5.  Do Some Research about the Service Requirement
One important component of the Boren Awards that sets them apart from other scholarships is their service requirement. Boren recipients must work for the federal government for one year in a national security related field. Priority agencies are the Departments of Defense, Homeland Security, and State, or any element of the Intelligence Community, but many Boren scholars take national-security related jobs outside of these offices. It’s up to each applicant to do their research and come up with a few possible jobs that they would be qualified for to fulfill the service requirement. Discussing specific jobs that you think you may use to fulfill the service requirement in your essays can help you stand out as an applicant who has put a lot of forethought into the purpose of the Boren Awards.

You can find many of these jobs on the federal government jobs website, but many agencies post job listings on their own websites. There are tons of options, and every applicant should be able to find some that interest them.

6.  Get Your Essays Checked Over
Writing multiple drafts of your essays and having them looked over by another person is absolutely vital to your application. Proof-reading on your own can be helpful, but you need to have another person’s perspective to make your essays the best they can possibly be.

The Peer Scholarship Advisors are here for you throughout the process of applying for Boren, and we are always happy to read through your essays and give our feedback! We’re trained to know what each scholarship is looking for, and we can help you refine all aspects of your application.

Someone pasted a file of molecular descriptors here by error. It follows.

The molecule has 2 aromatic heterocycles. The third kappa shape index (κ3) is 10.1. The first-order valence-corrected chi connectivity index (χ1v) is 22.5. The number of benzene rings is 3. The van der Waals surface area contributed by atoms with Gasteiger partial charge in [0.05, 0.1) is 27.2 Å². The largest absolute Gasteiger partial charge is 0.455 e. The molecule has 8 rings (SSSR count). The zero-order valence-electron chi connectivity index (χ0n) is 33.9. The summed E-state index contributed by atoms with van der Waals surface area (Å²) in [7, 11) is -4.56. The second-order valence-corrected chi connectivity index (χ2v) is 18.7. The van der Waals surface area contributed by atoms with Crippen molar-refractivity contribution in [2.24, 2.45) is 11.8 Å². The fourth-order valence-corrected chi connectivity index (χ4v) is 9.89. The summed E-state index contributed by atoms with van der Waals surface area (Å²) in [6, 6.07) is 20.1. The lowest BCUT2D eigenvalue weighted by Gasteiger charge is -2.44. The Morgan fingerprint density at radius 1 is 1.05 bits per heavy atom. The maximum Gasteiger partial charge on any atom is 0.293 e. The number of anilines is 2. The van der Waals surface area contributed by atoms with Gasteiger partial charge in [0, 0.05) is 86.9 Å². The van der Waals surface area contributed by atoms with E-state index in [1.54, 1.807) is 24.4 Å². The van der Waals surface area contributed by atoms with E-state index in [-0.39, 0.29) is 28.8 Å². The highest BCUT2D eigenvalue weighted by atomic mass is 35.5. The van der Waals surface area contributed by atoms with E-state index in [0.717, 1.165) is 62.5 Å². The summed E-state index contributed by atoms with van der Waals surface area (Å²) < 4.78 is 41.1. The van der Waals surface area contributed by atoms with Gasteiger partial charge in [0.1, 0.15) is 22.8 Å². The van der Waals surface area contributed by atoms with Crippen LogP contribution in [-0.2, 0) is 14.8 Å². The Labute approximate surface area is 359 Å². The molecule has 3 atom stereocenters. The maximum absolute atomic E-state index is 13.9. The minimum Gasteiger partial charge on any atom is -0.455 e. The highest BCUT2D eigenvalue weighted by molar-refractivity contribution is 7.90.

7.  Be Confident
Throughout the application, and especially in your essays, it’s important that you’re sure of yourself and your qualities as an applicant. When describing your future plans, don’t say “I think I will…”; say “I will…” or at least “I intend to…”. Convey a feeling to whoever reads your essays and your application that you are focused and determined to do everything that you say you will. This is especially important for Boren, because service in the federal government is a condition of accepting the award. If you convey confidence in your future plans, this will convince your readers that you are committed to fulfilling the service requirement and using the skills that you gain from the Boren Scholarship to further U.S. national security.


As always, for more info about all kinds of scholarships and fellowships, check out Scholarship Search, keep following the scholarship blog, or bring your questions to the PSAs directly in the Charles Center Mondays through Fridays from 9am to 5pm. Good luck on all your apps!